The new draft regulations are published for HR 1215 - Protecting Access to Care Act of 2017

The bill is designed to protect providers from superfluous lawsuits and unnecessary costs and would preempt state laws with higher limits on damages or no limits at all. According to a Congressional Budget Office analysis, the measure would allegedly save taxpayers $50 billion over the next 10 years.

Praised by American Medical Association President, Dr. David Barbe, "...redirecting healthcare spending from defensive medicine, additional dollars can go to patient care, safety and quality improvements, and to health information technology systems that would help improve care and outcomes.”  I guess he assumes that dollars won't be reduced, just transferred into a different bucket.  I believe that if malpractice premiums and defense costs are lowered, prices can also eventually drop. Whether they will or not is a different matter entirely.

According to Doctors Company, a major malpractice insurer, the rate of malpractice has been halved since 2003. Tort reform has been on the mind of newly-appointed HHS Secretary Tom Price for 20 years ( I believe he is an orthopedic surgeon by profession, so that's no surprise. President Trump's administration is in favor of such legislation. His fiscal year 2018 budget proposal includes a provision that would alter the collateral source rule to allow evidence of a plaintiff’s income from other sources to be introduced at trial.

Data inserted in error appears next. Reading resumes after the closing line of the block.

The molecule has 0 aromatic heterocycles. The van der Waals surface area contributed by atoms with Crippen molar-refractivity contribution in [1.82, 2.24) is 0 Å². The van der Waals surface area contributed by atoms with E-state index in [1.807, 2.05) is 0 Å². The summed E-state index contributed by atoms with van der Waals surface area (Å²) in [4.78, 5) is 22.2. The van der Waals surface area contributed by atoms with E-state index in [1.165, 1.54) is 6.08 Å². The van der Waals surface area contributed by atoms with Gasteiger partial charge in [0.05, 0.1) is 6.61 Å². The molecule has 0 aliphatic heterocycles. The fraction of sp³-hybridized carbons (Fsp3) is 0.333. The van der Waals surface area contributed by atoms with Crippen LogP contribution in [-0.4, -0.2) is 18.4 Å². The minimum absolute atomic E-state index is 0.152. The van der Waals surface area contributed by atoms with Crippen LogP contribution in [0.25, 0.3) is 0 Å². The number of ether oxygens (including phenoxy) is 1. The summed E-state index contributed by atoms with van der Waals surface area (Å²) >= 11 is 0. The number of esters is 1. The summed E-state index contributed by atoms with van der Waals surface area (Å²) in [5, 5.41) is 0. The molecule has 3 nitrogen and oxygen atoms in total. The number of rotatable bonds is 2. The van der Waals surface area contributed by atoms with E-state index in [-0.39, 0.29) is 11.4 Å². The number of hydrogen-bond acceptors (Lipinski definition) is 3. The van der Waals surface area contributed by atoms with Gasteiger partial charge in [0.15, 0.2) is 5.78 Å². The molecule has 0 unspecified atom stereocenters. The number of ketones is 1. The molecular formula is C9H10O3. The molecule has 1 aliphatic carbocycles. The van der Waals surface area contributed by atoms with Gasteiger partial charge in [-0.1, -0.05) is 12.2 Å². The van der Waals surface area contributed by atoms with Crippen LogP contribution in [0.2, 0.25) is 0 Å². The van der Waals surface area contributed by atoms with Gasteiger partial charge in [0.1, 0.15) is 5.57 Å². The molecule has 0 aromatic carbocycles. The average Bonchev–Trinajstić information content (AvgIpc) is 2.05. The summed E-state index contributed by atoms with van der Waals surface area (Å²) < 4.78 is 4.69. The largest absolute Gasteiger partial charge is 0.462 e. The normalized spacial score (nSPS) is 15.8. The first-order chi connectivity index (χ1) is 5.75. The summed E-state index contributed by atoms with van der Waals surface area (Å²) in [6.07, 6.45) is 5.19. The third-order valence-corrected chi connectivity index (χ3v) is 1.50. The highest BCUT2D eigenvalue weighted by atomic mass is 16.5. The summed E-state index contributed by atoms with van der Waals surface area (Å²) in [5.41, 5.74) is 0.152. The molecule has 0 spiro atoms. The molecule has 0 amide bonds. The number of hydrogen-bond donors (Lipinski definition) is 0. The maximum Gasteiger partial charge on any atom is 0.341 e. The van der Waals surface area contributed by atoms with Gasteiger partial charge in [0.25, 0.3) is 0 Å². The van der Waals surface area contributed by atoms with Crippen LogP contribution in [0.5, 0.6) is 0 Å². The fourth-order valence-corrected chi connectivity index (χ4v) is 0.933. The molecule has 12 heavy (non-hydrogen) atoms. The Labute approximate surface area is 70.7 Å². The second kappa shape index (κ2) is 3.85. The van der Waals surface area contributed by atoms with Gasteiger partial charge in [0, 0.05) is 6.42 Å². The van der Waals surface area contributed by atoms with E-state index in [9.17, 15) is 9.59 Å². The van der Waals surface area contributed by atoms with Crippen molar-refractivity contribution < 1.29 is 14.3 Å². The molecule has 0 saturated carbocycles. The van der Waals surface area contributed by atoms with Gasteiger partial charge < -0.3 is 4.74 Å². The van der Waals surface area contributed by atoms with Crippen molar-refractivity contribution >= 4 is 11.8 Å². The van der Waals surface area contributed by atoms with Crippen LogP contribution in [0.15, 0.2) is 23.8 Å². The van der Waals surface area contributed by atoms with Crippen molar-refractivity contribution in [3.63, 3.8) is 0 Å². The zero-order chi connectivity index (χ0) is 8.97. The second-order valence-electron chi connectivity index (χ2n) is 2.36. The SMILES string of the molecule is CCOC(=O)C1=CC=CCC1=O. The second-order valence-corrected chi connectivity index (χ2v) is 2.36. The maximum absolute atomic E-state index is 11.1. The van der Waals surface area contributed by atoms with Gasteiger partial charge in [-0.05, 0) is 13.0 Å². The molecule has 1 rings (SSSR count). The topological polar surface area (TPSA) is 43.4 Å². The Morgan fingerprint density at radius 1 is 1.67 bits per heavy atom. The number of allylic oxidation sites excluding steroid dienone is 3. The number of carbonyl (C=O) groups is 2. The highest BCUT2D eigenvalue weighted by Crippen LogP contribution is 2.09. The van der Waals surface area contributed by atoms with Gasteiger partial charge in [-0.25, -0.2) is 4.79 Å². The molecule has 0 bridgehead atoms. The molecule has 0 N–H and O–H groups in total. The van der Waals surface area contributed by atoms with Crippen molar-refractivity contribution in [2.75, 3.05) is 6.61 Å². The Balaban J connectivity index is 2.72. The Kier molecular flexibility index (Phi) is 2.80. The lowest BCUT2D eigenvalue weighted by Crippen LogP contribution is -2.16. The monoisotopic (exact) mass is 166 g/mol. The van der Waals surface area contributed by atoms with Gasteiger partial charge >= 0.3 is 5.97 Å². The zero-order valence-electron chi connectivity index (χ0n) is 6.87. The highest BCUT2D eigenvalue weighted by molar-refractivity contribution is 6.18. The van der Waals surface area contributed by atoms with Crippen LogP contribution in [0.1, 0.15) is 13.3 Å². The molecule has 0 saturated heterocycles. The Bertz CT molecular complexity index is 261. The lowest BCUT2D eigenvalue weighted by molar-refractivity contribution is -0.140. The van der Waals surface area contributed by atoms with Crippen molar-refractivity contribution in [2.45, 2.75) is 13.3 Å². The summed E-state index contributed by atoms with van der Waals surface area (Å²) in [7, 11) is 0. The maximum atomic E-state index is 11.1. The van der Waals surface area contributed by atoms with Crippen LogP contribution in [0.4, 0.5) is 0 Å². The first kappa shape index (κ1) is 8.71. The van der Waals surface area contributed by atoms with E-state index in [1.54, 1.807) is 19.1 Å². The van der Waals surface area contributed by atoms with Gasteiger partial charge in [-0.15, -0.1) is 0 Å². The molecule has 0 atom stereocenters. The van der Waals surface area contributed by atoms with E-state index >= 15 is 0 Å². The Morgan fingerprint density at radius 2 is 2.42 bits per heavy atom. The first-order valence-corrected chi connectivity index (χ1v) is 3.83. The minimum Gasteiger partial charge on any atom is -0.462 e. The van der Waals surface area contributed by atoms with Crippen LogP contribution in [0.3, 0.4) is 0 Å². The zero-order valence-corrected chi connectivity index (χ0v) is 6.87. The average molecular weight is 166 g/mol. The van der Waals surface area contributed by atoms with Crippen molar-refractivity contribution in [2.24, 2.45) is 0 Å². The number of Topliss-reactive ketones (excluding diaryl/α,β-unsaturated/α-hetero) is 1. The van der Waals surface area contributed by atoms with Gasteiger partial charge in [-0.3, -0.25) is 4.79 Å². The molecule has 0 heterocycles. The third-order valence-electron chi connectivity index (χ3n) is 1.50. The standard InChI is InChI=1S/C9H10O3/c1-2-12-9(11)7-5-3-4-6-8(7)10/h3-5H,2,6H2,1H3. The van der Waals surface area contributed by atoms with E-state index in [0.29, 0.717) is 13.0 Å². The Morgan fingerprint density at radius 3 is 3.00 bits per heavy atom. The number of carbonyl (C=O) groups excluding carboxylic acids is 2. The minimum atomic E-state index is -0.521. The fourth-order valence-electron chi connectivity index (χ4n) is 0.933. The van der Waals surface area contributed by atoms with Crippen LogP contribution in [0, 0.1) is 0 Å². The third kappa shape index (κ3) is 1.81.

In addition to H.R. 1215, three other tort reform bills are under review. H.R. 720, the Lawsuit Abuse Reduction Act, would discourage the filing of frivolous claims by requiring mandatory sanctions on those who do and eliminating the ability of plaintiffs and their lawyers to avoid sanctions by withdrawing claims after a motion to sanction.  This might mitigate lawsuits like one I am aware of that penalized an obstetrician for failure to deliver care of the "highest quality" for a newborn Apgar score of 9/9 rather than a 10/10.

Another bill, the Fairness in Class Action Litigation Act, H.R. 985, would make it more difficult for plaintiffs’ attorneys to file class action lawsuits by requiring that all claimants in the class experienced the same type and degree of injury.

Finally, the Innocent Party Protection Act, H.R. 725, would let defendants sued in state courts remove the case to the federal level if the plaintiff and defendant are from different states and more than $75,000 in damages is on the line.

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Dr. Maria K. Todd is a seasoned professional in managed care contracting and risk sharing arrangements for hospitals ASCs, IPAs, PHOs, MSOs ACOs and Co-ops. She works with executives, managers, analysts, and finance officers who have the daunting task of negotiating contracts for medical services. She leads C-Suite executives and reimbursement managers through in-depth examinations of their go-forward risk sharing and reimbursement strategies and coaches them in key areas such as pay-for-performance initiatives, reimbursement methods, contract law basics, and negotiating strategies.   Contact her at 800.727.4160 or via email and follow her on LinkedIn.

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